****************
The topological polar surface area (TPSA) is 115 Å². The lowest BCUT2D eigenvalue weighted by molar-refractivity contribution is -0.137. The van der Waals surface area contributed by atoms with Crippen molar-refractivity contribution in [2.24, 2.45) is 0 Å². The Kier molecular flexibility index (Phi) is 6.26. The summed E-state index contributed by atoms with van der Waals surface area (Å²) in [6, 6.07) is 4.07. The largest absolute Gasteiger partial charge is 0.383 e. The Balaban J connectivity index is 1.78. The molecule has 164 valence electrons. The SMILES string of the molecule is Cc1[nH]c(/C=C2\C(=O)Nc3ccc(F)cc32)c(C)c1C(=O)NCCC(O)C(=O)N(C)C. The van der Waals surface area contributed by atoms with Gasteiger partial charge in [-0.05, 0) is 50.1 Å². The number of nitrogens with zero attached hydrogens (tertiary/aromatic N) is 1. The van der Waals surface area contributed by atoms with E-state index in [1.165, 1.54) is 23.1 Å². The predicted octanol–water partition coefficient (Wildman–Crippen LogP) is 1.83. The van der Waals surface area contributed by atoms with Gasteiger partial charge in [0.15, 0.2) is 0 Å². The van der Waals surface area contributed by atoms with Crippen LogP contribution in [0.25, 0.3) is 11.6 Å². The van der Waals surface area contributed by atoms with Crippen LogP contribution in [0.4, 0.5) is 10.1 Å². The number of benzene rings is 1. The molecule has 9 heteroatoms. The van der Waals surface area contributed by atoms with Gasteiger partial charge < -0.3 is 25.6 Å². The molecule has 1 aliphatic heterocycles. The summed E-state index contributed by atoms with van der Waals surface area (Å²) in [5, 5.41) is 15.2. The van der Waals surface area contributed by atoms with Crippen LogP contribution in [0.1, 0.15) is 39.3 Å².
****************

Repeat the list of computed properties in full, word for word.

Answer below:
The topological polar surface area (TPSA) is 115 Å². The lowest BCUT2D eigenvalue weighted by molar-refractivity contribution is -0.137. The van der Waals surface area contributed by atoms with Crippen molar-refractivity contribution in [2.24, 2.45) is 0 Å². The Kier molecular flexibility index (Phi) is 6.26. The summed E-state index contributed by atoms with van der Waals surface area (Å²) in [6, 6.07) is 4.07. The largest absolute Gasteiger partial charge is 0.383 e. The Balaban J connectivity index is 1.78. The molecule has 164 valence electrons. The SMILES string of the molecule is Cc1[nH]c(/C=C2\C(=O)Nc3ccc(F)cc32)c(C)c1C(=O)NCCC(O)C(=O)N(C)C. The van der Waals surface area contributed by atoms with Gasteiger partial charge in [-0.05, 0) is 50.1 Å². The number of nitrogens with zero attached hydrogens (tertiary/aromatic N) is 1. The van der Waals surface area contributed by atoms with E-state index in [1.165, 1.54) is 23.1 Å². The predicted octanol–water partition coefficient (Wildman–Crippen LogP) is 1.83. The van der Waals surface area contributed by atoms with Gasteiger partial charge in [0.15, 0.2) is 0 Å². The van der Waals surface area contributed by atoms with Crippen LogP contribution in [0.25, 0.3) is 11.6 Å². The van der Waals surface area contributed by atoms with Crippen LogP contribution in [0.4, 0.5) is 10.1 Å². The number of benzene rings is 1. The molecule has 9 heteroatoms. The van der Waals surface area contributed by atoms with Gasteiger partial charge < -0.3 is 25.6 Å². The molecule has 1 aliphatic heterocycles. The summed E-state index contributed by atoms with van der Waals surface area (Å²) in [5, 5.41) is 15.2. The van der Waals surface area contributed by atoms with Crippen LogP contribution in [0.1, 0.15) is 39.3 Å².